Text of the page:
Pavers4

Money never overrides Jim and Justin’s love of drawing, excavating, cutting stones, and piecing them together in one-of-a-kind patio installations. They bid on each job and guesstimate the cost, rarely asking for the kind of money they could—or should—command, considering their labor.

“Those swirling “y” patterns on my patio? There are 12 of them and each one took eight hours to cut in,” says Jim. “People tell me we’re never going to get rich because we don’t have crews who can make us money. But that’s not how I define rich,” he says.

For Jim and Justin Hampton, “rich” means the freedom to create, come and go as they please, and spend time with their families—a design for life as structurally sound as their pavers.

Pavers1

Bauhaus on the Prairie

July 25, 2014 by
Photography by Bill Sitzmann

Flat roof? Check. Clean Lines? Check. Cornfields? Insert here the sound of a needle being violently ripped across a vinyl record.

Contemporary architecture is perhaps most commonly thought of as an urban phenomenon, but Donna and Jon Smith have executed their Bauhaus-inspired home on five acres of rural Sarpy County land.

“A lot of our friends say it looks like a commercial building or a strip mall,” says Donna. “We’re okay with that. To each his own!”

The 4,200 square foot home was built in 2010 and was designed by Jon, the owner of the branding firm Corporate Three Design. Jon had absolutely zero background in architecture when he first put pen to paper in conceptualizing his creation. The couple share the space with their children, David (19), and Suzy (18).


The imaginative materials used throughout the project were more than just money-savers on the bottom line, they are integral to the success of the contemporary scheme.

Common cinder block is rendered less so when stripes of contrasting brick form a design along the zig-zag angles of the exterior set below exposed steel beams of the roofline that have now taken on an organic, earthy patina. Rolling barn-like doors of walnut evoke a little bit of country while also punctuating the space with fields of contrasting color. Add to that gently dappled concrete floors below an assortment of warm area rugs, and the foundation is laid for a country home loaded with surprises.

No storage room? No problem. Remember, form follows function in the Bauhaus aesthetic. Jon designed a section of the stairs leading down to a utility room so that, when lifted on a hinge system, a storage space is revealed. Oh, and where exactly is that refrigerator? Tucked away just around the corner from the kitchen so as to minimize busyness in the crisp, clean space accented by marble baseboards and window trim.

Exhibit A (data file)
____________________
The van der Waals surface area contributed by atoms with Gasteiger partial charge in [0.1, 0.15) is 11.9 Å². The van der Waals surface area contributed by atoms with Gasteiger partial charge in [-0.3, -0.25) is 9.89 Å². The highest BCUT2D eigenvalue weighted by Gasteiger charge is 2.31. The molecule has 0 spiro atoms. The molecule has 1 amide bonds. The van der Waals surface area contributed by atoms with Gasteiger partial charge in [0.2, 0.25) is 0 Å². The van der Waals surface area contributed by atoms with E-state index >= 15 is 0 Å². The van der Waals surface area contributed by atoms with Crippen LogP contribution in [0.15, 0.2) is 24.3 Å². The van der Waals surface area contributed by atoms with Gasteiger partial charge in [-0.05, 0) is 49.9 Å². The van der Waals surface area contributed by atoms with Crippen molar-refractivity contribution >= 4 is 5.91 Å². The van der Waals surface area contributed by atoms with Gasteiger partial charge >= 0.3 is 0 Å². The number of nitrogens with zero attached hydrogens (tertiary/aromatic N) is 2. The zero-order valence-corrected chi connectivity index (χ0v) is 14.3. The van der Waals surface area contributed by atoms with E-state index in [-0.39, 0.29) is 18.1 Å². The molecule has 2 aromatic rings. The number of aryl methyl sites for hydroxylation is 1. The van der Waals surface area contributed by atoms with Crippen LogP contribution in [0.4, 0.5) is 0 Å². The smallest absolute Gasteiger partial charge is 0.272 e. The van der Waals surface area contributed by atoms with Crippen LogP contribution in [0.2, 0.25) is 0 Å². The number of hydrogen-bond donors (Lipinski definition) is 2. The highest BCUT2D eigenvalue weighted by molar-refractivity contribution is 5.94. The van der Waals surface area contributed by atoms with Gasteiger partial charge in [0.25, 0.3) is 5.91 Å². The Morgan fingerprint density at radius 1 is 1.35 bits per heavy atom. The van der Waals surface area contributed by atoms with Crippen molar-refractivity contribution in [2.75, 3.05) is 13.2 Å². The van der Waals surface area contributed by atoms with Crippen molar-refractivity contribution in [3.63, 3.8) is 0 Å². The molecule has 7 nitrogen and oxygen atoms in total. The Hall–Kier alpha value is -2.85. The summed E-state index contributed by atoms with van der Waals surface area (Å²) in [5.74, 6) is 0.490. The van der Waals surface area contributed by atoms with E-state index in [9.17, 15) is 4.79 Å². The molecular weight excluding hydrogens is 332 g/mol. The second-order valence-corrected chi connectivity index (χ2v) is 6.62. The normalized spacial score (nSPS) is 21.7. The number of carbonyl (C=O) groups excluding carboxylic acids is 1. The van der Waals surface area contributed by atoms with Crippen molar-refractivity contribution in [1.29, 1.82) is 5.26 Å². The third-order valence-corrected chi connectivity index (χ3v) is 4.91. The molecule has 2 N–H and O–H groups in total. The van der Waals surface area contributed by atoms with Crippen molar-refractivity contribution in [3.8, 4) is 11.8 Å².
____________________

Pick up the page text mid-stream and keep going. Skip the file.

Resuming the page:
“Everybody always talks about the ‘kitchen triangle pattern’ when it comes to kitchens,” Donna says, “but taking two extra steps to get to the fridge is a small price to pay for the uncluttered look we sought.”

The home has no load-bearing walls, and the roof is instead supported by a series of massive pillars. This design element allowed maximum freedom in terms of an open floor plan. Jon further capitalized on this by mixing and matching the heights of the walls. The central space is defined by floor-to-ceiling surfaces. Within the bedrooms, closets are left open on top to distribute light and to create interesting sight lines.

Two wells on the property fuel a geothermic heating system and radiant floor heat keeps the place toasty even on the most bitter of winter evenings. The pool is heated by the same technology.
“The look we were going for,” Jon says, “is part Bauhaus,  part Palm Springs desert-style.” The flat roof contributes to the desired look and its lines mirror the plains surrounding the property.

“And we wanted really low maintenance,” adds Donna. “These materials will long outlast us and our kids.

Speaking of maintenance, who does snow removal on the graceful arc of the home’s long driveway? “Oh, that’s just a matter of driving the truck back and forth until we can get out. And Jon does all the
mowing himself.”

“I have mowing down to five hours now,” he adds. “If I didn’t have to make little crop circles around all of the trees it would be even easier.”

The interior is certainly dramatic, but Jon also had an eye to outdoor living in his design. The property that features hundreds of saplings also boasts a swimming pool and a full soccer field. That’s where Suzy, a recent Papillion La Vista South High graduate who will play in the fall at Missouri State University, honed her skills. That’s when she wasn’t camping on the roof with friends under a canopy of stars.

This home is something that Jon always wanted to do,” says Donna, “even if we are
out here where few people ever see it.”

That is, except when the couple who love entertaining have as many as 50 people over for a little soiree.

“It’s a different kind of living,” Jon admits. “It may not be for everybody, but for us it just…it just works.”